The drink-concoction which the bartender begins to describe and simultaneously mix turns out to be a metaphor for the film itself. “Op med hodet er en cocktail av musikk, humor og sjarm” [Op med hodet is a cocktail of music, humour and charm] he intones. This bartender-narrator then continues the interrupted introduction of the film’s opening credits through visual and aural means (close-ups and voice-overs) instead of through the usual texted credits.
Matching the bartender’s witty, free-verse introductions on the soundtrack, the camera cuts to a close-up of the film’s actual co-producer, Erling Bergendahl, sitting at a table while writing checks;
Figure 5
Figure 5
followed by a shot of the film’s sound-engineer, Carl Halling, wearing headphones and standing amid his recording equipment (Figure 5); and finally by a profile shot of the cinematographer, Harald Berglund, who suddenly begins to handcrank his camera after tilting it toward the spectator (Figure 6). These visualized and voice-overed credits of behind-the-scenes collaborators seem radical for their time. Ibsen’s inventiveness here anticipates the end credits of Orson Welles’s The Magnificent Ambersons (1942) and François Truffaut’s Fahrenheit 451 (1966) in which both of these later films credited the main technical crew through voice-overs and visuals only. Ibsen had experimented with the idea in 1933.
Ibsen’s bartender-narrator continues to introduce the cast of onstage and backstage collaborators, including the film’s composer, orchestra leader, musicians, variety solo performers, and leading and supporting players, as well as shots of lighting equipment and set designs. All are ingredients in the bartender’s cocktail, “Op med hodet,” which this narrator shakes, pours and serves to the faceless patron at the bar (who stands in for the film audience). Through this radical opening credit sequence, Ibsen calls attention to his work as a construction and foregrounds the artificiality of the subsequent diegesis. This self-reflexive problematization of narrative form is one of the characteristics of literary modernism in the early twentieth century.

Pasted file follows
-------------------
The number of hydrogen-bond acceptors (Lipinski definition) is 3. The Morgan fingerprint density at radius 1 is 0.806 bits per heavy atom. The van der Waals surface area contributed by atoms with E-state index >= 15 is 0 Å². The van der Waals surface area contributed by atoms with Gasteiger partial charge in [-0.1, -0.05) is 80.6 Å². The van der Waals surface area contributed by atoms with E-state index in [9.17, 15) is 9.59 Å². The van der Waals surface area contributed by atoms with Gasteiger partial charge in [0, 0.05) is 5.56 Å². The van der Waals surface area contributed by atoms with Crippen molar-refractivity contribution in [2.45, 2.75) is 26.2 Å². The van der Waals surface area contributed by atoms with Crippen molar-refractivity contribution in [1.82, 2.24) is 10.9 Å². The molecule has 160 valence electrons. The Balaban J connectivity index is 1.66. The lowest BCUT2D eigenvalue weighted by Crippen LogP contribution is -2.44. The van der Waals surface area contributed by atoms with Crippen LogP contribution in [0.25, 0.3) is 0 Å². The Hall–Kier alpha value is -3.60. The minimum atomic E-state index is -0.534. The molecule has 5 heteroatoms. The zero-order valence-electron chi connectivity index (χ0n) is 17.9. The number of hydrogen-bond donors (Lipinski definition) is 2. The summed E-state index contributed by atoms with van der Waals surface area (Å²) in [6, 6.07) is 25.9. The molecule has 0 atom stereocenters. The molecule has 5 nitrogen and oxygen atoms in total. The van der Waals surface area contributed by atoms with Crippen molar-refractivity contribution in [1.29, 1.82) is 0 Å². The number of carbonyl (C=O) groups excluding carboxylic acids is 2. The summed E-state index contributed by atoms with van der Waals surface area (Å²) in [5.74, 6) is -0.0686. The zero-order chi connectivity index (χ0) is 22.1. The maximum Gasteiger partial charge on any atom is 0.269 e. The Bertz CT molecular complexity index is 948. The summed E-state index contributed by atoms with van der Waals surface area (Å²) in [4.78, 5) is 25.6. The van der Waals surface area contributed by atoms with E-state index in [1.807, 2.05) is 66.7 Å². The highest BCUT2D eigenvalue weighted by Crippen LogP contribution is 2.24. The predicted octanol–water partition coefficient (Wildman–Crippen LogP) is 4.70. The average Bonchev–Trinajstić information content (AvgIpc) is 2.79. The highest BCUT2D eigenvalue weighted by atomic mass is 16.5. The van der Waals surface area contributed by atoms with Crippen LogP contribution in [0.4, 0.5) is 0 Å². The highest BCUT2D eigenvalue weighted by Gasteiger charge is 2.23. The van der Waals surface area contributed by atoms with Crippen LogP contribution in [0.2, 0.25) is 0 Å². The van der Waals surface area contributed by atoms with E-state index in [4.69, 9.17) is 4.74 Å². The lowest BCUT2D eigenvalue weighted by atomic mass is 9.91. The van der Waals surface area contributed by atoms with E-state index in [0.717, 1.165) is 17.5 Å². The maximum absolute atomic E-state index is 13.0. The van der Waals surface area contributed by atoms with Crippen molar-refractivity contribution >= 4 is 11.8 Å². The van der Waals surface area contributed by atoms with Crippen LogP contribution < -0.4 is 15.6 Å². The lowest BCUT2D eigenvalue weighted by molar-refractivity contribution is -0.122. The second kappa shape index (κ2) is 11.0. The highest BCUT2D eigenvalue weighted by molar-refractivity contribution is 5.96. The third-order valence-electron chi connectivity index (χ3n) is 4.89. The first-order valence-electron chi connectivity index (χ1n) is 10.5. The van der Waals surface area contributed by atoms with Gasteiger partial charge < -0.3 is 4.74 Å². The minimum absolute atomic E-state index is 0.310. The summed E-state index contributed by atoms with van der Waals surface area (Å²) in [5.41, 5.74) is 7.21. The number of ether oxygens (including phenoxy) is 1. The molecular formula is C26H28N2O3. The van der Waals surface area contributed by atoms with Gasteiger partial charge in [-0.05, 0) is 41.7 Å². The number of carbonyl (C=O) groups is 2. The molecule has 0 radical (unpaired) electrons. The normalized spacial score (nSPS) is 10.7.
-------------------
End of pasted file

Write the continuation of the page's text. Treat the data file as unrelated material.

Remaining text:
Figure 6
Figure 6
Although the film’s subsequent main plotline to a large extent appropriates formulaic popular genres familiar to his audience, Ibsen’s avant-garde narrative constructions and techniques consistently work against these formulas and genre expectations. Op med hodet has a split identity as a self-consciously modernist European film in constant dialogue with popular-genre American cinema. Ibsen borrows from the European avant-garde cinema of the 1920s and early 1930s, as well as from Hollywood formulas and personae from the same period, while integrating into this new hybrid revealing autobiographical elements, touches of magical realism, and modernist cinematic expressionism.
In creating Theobald Tordenstam as a rural innocent with a severe stutter and paralyzing stage fright, who nonetheless burns to be a serious Shakespearean actor, Ibsen appropriated essential elements from Harold Lloyd’s American comic screen persona. LLoyd surpassed even Chaplin and Keaton in total box-office revenues in both the U.S. and Europe during the latter half of the 1920s. He specialized in naive, bespectacled overachievers whose optimism and energy triumphed in the end, but only after public humiliations and harrowing physical trials. Theobald Tordenstam’s horn-rimmed glasses, small-town roots, social ineptitude, first-love rapture, and masochistic tenacity essentially mirror the Harold Lloyd prototype (Figure 7).
Figure 7
Figure 7
Ibsen was also undoubtedly quite conscious of the Hollywood backstage musical and all-star-revue film genres that proliferated during the early talkie period and were exported globally. He very likely had these models in mind when in 1931 he first seized on the idea of creating a film about the making of a musical revue stage production by incorporating Oslo’s celebrated Chat Noir theatre and its company of performers, musicians, and technicians (Ibsen 144). A new wave of elaborate Warner Bros. backstage musicals was also just breaking in 1933, which may have further influenced Ibsen’s conception for his own backstage-musical farce. Op med hodet appropriates two song melodies written directly for the 1933 Warners musical 42nd Street, namely “Young and Healthy” and “Shuffle Off to Buffalo,” while also borrowing character types and plot situations from the American backstage-musical genre (Hirschhorn 129).